Oh No She Didn’t, by Dr. Mary Washington

Believing, as Barack Obama, that “We are not as divided as our politics suggest, that we are one people and One Nation,” has never been more challenging than it was last night. As I listened to Sarah Palin’s acceptance speech at the Republican National Convention, I became increasingly despairing of the power, the fear, the hate mongering and the delusional self-congratulatory platitudes that peppered her speech and gave comfort to a culturally and economically insecure public. Her words were cast out to embolden the xenophobia of a frightened country, words that were so irresponsible given the external and internal challenges we face. Clearly, the Republican Party has come out of the closet about their plan to exploit and deepen our traditional differences and create and shine light on ones lying beneath the surface.

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On MSNBC Chris Matthews referred to Sarah Palin as a “torpedo that the Republican Party has aimed directly at Barack and Michelle Obama.” Well, it was also aimed at me, my family, my friends and all that I hold dear today and the dreams I have for the future. Obama has warned us for nearly two years that this day would come, that the Republican Party will pull out the stale tactics and rhetorical strategies that have worked before. These ploys worked because the Republican Party’s cooptation of the language of social change feeds into the “cynicism we feel about government.” But I’m afraid their devices also feed into an isolationism and distain for “others” that is reminiscent of the post WWII and the “Eisenhower years” Palin referenced in her speech. The militaristic rhetoric of the extreme right satisfies a desire, a hunger for simple answers and familiar solutions tied up in a pretty bow that has razor-sharp edges. What can you say about a vice presidential candidate that scoffs at the idea of “healing the nation and repairing this world” and exalts the fact that she will send her eldest son to war to protect US interests in oil and gas? What can you say to people that believe as she does? They are indeed strangers to me and they appear formidable. I thought to myself “Oh no, not again and they have even gotten better at it.” By the end of the speech I felt tears but I did not shed them.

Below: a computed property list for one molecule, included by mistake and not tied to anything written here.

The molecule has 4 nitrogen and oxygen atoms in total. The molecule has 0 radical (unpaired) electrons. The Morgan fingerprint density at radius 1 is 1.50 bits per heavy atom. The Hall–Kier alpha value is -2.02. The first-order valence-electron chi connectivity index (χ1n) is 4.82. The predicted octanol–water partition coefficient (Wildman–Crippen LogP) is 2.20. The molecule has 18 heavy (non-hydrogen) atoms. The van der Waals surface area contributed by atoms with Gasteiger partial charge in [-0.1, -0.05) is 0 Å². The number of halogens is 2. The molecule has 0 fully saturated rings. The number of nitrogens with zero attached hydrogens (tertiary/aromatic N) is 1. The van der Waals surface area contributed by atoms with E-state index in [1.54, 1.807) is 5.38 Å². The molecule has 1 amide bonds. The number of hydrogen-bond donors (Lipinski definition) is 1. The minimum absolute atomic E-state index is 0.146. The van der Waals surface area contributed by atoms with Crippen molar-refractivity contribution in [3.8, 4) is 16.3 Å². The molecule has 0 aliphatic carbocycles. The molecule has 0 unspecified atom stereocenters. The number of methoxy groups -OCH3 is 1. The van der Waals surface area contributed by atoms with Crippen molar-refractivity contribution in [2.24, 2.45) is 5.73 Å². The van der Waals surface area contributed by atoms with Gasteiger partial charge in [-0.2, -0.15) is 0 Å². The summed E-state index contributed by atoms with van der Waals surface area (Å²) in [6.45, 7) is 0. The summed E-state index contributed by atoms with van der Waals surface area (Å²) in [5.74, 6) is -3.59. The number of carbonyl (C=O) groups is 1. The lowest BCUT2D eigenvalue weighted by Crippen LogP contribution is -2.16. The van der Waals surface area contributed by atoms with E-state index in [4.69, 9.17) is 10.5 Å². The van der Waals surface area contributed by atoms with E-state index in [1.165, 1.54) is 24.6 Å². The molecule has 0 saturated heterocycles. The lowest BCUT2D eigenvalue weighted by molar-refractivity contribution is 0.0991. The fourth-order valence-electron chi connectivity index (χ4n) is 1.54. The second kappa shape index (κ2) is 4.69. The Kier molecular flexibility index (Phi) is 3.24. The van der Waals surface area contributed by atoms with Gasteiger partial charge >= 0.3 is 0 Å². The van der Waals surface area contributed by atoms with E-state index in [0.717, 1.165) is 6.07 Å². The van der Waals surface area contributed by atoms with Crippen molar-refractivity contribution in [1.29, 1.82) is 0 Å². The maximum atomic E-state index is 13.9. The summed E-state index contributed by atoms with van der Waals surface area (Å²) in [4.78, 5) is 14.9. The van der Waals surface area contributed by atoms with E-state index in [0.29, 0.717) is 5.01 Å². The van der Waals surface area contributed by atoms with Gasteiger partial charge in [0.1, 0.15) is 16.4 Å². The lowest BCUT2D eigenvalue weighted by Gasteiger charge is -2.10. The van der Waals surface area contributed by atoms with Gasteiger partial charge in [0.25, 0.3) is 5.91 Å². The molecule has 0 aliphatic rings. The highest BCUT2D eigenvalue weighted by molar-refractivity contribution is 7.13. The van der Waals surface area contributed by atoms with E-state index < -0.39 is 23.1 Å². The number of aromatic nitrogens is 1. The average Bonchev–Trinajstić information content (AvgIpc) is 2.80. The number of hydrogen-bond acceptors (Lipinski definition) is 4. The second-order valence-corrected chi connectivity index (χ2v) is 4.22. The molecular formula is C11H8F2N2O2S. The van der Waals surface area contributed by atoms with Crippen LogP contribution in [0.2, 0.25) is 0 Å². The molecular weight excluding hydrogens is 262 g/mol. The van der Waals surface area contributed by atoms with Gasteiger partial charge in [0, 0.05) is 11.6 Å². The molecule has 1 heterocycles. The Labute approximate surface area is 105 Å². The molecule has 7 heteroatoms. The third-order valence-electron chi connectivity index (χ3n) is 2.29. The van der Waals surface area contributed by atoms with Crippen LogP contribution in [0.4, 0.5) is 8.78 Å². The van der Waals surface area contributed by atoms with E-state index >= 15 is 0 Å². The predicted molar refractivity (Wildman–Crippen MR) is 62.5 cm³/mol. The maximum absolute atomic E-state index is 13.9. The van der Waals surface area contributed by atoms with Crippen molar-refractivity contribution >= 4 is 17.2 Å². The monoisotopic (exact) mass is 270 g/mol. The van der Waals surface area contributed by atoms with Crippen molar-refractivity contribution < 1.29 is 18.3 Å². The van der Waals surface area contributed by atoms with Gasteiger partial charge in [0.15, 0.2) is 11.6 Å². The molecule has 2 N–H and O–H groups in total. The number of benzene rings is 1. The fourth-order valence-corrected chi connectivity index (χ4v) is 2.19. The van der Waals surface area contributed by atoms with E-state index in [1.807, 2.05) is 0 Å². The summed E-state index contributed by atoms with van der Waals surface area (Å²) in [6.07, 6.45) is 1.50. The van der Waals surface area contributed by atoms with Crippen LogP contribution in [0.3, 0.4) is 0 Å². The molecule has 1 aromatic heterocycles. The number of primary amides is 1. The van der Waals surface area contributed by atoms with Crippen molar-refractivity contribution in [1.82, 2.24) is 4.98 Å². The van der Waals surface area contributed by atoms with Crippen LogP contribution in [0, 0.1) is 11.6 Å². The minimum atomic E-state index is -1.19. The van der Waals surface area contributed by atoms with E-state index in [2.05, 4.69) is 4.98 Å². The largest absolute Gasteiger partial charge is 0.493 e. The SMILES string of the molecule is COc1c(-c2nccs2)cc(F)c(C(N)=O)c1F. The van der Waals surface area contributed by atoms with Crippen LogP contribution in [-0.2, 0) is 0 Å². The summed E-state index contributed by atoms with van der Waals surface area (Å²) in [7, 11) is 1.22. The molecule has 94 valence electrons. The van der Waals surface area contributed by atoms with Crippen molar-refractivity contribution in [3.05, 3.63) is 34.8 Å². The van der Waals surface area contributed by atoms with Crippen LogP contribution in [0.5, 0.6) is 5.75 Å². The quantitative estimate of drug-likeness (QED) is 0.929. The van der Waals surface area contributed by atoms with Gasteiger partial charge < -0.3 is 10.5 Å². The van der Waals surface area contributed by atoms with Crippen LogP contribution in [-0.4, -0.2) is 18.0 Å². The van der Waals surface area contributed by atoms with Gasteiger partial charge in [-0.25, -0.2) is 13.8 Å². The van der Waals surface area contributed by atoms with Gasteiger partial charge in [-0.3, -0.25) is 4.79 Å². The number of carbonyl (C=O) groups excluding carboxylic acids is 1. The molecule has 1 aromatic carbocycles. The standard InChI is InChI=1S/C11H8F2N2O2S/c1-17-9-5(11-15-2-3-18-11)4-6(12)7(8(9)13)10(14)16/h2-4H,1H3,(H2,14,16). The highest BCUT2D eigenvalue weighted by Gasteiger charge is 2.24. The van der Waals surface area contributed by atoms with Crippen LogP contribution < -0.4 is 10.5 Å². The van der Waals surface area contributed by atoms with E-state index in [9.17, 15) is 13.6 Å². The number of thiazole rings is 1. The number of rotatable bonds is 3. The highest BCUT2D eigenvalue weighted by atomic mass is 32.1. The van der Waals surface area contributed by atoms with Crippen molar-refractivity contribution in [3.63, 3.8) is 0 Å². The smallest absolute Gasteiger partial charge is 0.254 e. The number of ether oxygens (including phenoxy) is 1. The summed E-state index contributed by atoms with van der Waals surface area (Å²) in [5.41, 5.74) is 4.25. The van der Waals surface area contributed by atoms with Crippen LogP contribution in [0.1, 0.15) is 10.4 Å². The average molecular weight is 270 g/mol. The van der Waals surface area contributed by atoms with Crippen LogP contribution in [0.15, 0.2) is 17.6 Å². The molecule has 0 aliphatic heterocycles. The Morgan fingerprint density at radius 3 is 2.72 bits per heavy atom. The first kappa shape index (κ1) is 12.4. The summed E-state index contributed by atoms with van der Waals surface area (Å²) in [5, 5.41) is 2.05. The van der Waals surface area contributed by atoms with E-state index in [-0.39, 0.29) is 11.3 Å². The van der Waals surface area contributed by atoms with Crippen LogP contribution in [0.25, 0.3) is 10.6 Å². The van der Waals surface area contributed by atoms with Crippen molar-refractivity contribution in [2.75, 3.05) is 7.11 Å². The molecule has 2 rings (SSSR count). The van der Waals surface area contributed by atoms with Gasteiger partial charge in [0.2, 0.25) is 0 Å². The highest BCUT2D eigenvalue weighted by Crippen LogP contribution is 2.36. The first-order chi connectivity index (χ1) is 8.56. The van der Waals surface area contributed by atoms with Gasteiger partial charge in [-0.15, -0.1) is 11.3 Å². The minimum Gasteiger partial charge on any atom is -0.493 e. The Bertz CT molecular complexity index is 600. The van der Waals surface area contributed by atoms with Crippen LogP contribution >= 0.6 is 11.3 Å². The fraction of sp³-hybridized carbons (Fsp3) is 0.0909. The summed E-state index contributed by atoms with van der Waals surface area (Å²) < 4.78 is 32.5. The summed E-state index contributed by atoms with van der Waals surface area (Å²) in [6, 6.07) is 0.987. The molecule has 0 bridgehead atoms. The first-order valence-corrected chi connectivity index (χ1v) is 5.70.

So instead, I went online to listen to Barack Obama’s 2004, 2008 DNC and “Yes We Can” speeches. I was especially restored by the “Don’t Tell Me Words Don’t Matter” address the eve of the Wisconsin primary. I listened and watched videos of these and others for about an hour as I wrote this response. I can’t say that the lump in my throat has completely disappeared and that my despair at the prospect of not only a hard but dirty battle has completely dissipated. However, I no longer believe that Palin’s words tonight had the power over me and others that they did two hours ago. And, I will continue to choose to believe that the Republican Party has chosen a wrong path toward a victory and those arrows the they will aim at Barack Obama using Sarah Palin as their quiver will not hit home with the number of Americans that they will need to win a majority of the electoral college. I have hope.

Palin asked this country last night to join the cause of electing John McCain to get us through the next 4 years. But we must counter by saying we are not interested in a lifeboat encircled by oil riggers, we are interested in learning to swim for a century in an ocean of prosperity and peace. So more than believing in the wrongness of John McCain’s message, I believe in the rightness of Barack Obama’s mission that he has asked us to join him in transforming America and make it and the world as it should be. For that I am still able and willing to “hold firm and without waiver” and state again that we are one nation, we are one people and . . . we choose hope over fear, and unity over divisions.” This is Our America. Let’s go get it. Yes We Can. We must.


Dr. Mary Washington is a former candidate for delegate in Maryland. Dr.
Washington received her Ph.D. is sociology from the Johns Hopkins
University. She lives in Baltimore City and works as an Assistant
Director for a Baltimore-based environmental education, stewardship and
community revitalization organization She also helps people buy and
sell their home as an agent for City Life Realty (www.cityliferealty.net).